Sunday, August 8, 2010

Garden in the city

A woman in Seattle turned her backyard into a sustainable garden that supports the local ecosystem and requires no chemical intervention.

First, she determined where the sun fell, what the soil was like, how the rainwater flowed and where it collected. She cleaned out the area, removing everything (dead tree, ivy, overgrown shrubs and some lawn), and enriched the sandy soil with coffee grounds from local coffee shops.

Next, she designed the garden to pretty much take care of itself using tough, durable varieties of leafy and flowering plants as well as edible plants and herbs. The plants provide food and shelter for the rabbits, hens and other fowl she keeps as well as wild birds and other wildlife. The animals provide fertilizer and the fowl provide eggs.

The rabbits actually live in a hutch and the fertilizer is collect and distributed. She spins the fur of the angora rabbits into yarn. The chickens have an attractive coop to live in at night. During the day they live in a bottomless pen that is moved around for them to scratch to soil and fertilize.

Rainwater is collected in cisterns from her house roof and used in the summer for watering the garden. In the garden is a composting fence topped with an arbor. The leaves fill the fence and decompose and the arbor is draped with kiwi and grape vines. She also turns manure, animal bedding, yard waste and kitchen scraps into compost for use in the garden beds.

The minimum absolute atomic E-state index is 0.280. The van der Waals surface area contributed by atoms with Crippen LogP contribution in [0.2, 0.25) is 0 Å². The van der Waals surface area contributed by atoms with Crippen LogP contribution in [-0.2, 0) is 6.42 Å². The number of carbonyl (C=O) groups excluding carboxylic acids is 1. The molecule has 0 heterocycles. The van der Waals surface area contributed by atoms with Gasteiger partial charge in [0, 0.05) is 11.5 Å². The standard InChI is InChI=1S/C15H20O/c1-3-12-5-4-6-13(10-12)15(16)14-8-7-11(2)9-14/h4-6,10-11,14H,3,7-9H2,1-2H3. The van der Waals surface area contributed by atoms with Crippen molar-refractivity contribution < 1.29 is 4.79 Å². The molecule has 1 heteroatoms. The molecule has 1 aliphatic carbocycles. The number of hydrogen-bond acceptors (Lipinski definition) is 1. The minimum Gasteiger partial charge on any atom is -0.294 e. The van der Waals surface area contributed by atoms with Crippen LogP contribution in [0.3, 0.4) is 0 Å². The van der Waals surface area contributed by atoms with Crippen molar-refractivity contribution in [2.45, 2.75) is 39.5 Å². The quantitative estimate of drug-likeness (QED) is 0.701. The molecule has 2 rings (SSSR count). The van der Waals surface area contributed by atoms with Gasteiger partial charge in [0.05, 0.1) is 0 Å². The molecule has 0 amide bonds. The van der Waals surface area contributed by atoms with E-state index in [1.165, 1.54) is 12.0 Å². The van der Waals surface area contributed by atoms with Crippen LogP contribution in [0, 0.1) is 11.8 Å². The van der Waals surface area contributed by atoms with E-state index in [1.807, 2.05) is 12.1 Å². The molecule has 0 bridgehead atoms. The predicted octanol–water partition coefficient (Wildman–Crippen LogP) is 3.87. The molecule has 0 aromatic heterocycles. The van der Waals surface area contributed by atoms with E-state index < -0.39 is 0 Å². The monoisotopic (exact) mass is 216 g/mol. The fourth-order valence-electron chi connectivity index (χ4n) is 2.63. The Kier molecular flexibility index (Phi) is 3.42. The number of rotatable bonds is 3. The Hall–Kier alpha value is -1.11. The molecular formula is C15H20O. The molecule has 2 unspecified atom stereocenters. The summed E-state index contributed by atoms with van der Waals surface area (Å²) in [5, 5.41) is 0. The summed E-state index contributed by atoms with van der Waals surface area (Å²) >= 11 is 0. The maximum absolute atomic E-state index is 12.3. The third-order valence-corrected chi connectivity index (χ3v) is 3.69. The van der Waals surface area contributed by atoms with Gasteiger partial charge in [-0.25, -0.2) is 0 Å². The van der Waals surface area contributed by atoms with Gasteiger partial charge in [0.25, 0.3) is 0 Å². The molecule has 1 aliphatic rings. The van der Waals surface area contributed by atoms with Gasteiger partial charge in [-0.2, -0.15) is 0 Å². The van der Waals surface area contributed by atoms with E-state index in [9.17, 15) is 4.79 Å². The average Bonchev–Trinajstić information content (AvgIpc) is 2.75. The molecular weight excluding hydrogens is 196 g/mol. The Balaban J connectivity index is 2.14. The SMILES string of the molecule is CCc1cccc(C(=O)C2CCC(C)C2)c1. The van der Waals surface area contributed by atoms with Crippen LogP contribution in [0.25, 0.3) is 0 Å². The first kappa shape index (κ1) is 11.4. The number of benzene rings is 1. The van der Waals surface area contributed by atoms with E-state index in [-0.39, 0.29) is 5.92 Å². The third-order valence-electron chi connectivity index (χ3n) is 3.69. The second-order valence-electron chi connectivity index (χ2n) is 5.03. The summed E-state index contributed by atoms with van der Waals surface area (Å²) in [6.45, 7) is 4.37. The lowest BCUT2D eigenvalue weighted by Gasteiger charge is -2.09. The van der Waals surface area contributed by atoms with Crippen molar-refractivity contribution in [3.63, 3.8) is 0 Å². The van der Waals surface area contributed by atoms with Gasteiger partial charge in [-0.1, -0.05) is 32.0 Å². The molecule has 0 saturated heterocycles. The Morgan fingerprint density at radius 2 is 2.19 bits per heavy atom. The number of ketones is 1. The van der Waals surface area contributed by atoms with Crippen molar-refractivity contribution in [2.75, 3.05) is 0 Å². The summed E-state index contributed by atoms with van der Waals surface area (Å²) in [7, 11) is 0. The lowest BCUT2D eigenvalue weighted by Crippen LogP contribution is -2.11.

The sitting area for humans is composed of crushed rock, landscape fabric, an inch of sand and then topped with stones and 1' square pavers. The vegetable gardens are in raised beds. Fruit trees (Asian pear, apples and Italian prune plums) have blueberry bushes growing underneath them, with strawberries growing under the blueberry plants.

She's made good use of all of the 60' square area she created this functional and beautiful backyard in.

Another interesting planting idea that I recently read about:

Take an area in your yard that is a pain to mow and remove the grass. Then drive a 66" piece of re-bar into the ground 2'. Surround the base with newspaper and place a 12" or larger pot at the base. You feed the re bar through the hole in the bottom of the pot... generally clay pots would be the choice of pot to use. Fill that pot with soil. Tamp the soil down so it is fairly firm and able to support the weight of the next pot. Thread your next pots over the re bar, filling each with soil before you put the next pot on the re bar. Cant the pots to the side and use the pot below it to hold it (cant one to the left, next to the right, next to the left, etc). The pots that are threaded on after the base pot should be smaller than the base pot. Even graduating smaller pots up the re bar would be attractive. Be sure to leave about 1.5" of space at the top of each pot so the soil won't run out when you water. Next, chose some nice trailing foliage, flowers, or herbs to the pots and water. You might want to add some mulch over the newspaper to hold it down and make the event look "finished".


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